My suggestion above may seem harsh and unfeeling to some, but it is honest, and I don't think you have anything to lose by trying this. Sounds like her life will most likely become more lonely, isolated, etc., if she remains clueless about why no one wants to be with her, and therefore, nothing about her behavior changes.

I'll pause here and solicit your reaction to this post, and I'll carefully attend to any contradictions or challenges you want to present.
Customer: replied 2 years ago.
Yes, I agree. My sister would be better at that than me, but I know unless we all agree that the anger will move toward the open door. Yes it is to the point of how worse could it get. Perhaps I need my own prepared response. I am frightened of her though. The way she treated my Dad and my Schizophrenic Sister. She could cause lots of trouble. What if she turns my siblings against me, for example?
Expert:  Dr. Michael replied 2 years ago.
You are afraid of your mother 'as if' you were still the scared, abused 10 year old girl.

I don't mean this unkindly, but anyone reading your last post would immediate be struck by this interpretation. So she could get angry and each of you could absorb her anger emotionally and prepare for it, and it won't affect you unless you let it. You are 46 year old. What are you afraid of? She can scream, gossip, spread nasty stories and rumours, even call the police and complain of abuse. You say she could cause lots of trouble? What family trouble can she cause if ALL OF THE CHILDREN talk about what needs to be done, how to handle it, and and you jointly make PLANS AND ANTICIPATE her negative, angry reaction to it---and how you should handle that as a family? Your siblings know her quite well and if she can actually succeed in 'turning them against you' this doesn't say much for the mental capacity of your siblings, their maturity, their judgment etc. She wouldn't be able to do such a thing if you talk about prospects that she will TRY IT, if she gets angry at your message, and you anticipate it and agree together what to do if she begins to complain or 'tell stories' to each of you, about one another.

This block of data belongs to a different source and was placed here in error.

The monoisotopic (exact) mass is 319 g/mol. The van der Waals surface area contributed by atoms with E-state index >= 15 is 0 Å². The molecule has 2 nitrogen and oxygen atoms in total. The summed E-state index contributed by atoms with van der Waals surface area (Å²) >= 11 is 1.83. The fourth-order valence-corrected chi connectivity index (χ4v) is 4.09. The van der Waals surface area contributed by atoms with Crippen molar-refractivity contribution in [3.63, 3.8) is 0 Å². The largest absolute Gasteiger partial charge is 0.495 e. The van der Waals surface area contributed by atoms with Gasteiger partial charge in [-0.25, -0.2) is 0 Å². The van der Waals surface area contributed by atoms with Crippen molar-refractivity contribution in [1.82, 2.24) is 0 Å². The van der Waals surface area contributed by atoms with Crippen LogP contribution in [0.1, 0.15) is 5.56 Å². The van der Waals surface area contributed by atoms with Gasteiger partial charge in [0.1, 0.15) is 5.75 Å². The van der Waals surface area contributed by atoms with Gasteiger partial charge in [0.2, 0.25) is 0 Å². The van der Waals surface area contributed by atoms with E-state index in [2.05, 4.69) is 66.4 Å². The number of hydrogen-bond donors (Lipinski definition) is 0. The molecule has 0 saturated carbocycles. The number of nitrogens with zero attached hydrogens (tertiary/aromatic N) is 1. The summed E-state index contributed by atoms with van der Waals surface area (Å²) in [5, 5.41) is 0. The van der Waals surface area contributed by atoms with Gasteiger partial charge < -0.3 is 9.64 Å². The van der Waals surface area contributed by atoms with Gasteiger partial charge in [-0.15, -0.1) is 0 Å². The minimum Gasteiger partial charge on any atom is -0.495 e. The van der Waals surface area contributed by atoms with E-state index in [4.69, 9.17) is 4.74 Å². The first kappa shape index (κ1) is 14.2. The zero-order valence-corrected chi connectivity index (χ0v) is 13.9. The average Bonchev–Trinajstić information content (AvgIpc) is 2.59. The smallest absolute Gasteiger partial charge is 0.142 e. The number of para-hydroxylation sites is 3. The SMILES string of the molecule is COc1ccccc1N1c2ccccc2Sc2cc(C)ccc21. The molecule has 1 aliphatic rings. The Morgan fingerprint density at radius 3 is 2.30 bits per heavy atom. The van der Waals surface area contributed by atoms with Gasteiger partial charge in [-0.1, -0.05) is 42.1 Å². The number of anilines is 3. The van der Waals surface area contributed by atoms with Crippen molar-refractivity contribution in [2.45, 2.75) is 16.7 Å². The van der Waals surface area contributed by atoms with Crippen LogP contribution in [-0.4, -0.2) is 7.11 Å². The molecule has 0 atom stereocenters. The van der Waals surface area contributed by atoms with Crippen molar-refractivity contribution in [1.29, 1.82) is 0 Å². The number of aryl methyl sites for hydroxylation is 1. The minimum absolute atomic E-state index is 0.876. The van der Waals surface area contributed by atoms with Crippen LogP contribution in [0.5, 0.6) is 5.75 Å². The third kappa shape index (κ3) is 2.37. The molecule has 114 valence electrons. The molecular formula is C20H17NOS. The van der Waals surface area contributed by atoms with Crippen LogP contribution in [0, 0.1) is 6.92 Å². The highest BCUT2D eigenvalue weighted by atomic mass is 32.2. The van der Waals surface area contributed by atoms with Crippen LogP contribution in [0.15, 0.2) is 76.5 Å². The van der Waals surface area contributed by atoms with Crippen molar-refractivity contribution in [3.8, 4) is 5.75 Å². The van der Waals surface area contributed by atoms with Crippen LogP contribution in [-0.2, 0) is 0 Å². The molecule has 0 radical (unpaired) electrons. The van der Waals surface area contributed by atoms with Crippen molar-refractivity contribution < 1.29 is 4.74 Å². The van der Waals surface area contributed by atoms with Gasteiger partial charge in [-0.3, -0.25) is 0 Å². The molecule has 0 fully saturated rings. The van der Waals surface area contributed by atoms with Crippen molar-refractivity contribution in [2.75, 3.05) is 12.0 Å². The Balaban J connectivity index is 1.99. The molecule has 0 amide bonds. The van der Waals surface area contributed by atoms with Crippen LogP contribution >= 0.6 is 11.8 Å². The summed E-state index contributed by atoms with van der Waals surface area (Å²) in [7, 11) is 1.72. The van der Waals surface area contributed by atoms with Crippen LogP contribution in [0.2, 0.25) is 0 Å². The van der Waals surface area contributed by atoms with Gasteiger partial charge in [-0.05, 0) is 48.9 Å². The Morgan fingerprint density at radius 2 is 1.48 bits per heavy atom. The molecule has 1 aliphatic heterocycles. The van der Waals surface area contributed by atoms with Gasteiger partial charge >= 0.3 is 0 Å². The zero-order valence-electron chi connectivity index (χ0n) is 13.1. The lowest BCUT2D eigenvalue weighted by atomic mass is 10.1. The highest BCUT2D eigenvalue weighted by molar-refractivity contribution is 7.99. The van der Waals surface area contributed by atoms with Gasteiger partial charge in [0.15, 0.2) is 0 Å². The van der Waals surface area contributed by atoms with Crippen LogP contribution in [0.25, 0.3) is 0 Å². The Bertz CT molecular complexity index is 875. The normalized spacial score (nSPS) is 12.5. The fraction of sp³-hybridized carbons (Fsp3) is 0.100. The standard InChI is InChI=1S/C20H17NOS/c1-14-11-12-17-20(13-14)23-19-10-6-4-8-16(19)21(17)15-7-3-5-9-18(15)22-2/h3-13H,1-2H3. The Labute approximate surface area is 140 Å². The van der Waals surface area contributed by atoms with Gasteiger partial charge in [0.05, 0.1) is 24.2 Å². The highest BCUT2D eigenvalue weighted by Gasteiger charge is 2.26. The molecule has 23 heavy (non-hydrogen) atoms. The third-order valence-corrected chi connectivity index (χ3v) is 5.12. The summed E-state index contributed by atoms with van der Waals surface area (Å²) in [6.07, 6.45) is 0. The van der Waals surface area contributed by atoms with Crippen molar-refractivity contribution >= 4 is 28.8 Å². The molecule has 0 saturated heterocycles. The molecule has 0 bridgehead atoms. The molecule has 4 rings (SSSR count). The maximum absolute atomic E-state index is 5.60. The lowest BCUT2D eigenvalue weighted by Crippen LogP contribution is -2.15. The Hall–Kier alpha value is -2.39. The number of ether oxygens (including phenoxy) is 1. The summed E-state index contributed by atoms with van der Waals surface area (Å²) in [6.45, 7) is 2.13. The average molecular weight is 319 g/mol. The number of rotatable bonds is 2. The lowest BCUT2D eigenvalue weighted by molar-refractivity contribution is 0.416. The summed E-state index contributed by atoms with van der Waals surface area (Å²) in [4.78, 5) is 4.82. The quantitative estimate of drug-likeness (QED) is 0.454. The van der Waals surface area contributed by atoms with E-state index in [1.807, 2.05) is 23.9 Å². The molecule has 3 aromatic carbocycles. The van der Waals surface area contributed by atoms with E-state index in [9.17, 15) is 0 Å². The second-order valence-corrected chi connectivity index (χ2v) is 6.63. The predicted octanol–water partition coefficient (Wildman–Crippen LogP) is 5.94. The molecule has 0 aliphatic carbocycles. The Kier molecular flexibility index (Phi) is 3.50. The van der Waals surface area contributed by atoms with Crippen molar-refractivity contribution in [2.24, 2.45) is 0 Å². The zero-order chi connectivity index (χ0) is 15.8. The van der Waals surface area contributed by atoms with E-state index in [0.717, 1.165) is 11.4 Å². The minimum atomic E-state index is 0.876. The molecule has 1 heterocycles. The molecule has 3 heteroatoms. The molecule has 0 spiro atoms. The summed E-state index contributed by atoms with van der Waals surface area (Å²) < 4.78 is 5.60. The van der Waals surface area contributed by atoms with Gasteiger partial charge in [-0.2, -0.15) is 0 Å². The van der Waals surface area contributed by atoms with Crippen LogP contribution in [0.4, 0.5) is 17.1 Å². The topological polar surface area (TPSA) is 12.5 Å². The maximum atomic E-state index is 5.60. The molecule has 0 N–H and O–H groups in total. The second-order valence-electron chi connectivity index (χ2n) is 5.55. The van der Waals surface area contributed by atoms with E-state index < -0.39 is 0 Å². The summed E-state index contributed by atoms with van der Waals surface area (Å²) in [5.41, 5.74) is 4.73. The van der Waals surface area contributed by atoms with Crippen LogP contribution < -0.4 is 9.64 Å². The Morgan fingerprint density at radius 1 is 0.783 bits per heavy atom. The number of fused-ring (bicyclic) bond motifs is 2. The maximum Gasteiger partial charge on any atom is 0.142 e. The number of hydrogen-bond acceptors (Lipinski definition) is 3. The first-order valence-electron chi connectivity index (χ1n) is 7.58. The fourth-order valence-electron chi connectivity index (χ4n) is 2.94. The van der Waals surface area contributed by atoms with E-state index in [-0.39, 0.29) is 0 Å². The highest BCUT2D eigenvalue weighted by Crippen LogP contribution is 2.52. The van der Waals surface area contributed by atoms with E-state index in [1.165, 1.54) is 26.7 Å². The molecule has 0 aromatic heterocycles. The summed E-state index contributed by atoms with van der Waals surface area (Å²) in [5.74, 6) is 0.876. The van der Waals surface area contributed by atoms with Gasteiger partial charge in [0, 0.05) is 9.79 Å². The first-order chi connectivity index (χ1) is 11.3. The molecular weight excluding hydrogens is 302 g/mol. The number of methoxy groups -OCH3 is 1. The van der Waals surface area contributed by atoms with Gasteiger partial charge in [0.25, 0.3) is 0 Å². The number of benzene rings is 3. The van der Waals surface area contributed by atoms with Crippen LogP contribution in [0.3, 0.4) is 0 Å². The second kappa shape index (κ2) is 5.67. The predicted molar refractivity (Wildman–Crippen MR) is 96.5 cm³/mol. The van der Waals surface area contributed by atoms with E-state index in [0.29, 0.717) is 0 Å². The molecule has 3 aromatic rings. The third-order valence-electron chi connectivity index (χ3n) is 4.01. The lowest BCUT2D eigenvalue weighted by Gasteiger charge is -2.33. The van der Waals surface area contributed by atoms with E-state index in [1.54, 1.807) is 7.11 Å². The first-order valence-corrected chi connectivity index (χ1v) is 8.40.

I really want to hear your response to this, please.
Customer: replied 2 years ago.
I thought about that. I knew you would think it childish. They are just fears. Where I seems to be brave and grown up in all kinds of situations in my life, this one does make me revert a bit. My brother once told me that he was afraid that he would get upset if someone else got one of the "treasures" he had hoped for or that she had promised to him. It was so funny because she actually ripped the tape with my name on it on a necklace set promised to me and gave it to him for his wife! We vowed not to let her heirlooms or money mean anything. We all detached. We are all sensible and good people and all VERY tired of this. I am sure agreement will come easy. I really like you advice and I am looking forward to proposing this to my siblings. I need to go now, but I hope that I can revisit this with you if I need to.
Expert:  Dr. Michael replied 2 years ago.
Thankfully, despite your history with your mother, you clearly possess what one could call a wise, rational and objective 'mind' that is capable of 'stepping back' and looking at this situation quite objectively. You can most certainly get back with me in the future if you have additional questions or issues about this. Just list Dear Dr.Michael in the title of the question and I'll be the one to pick it up.

Please click on the green Accept button at the bottom of the screen. Thanks!
Dr. Michael, Psychologist
Category: Mental Health
Satisfied Customers: 2177
Experience: Licensed Ph.D. Clinical Health Psychology with 30 years of experience in private practive and as a clinical psychology university professor.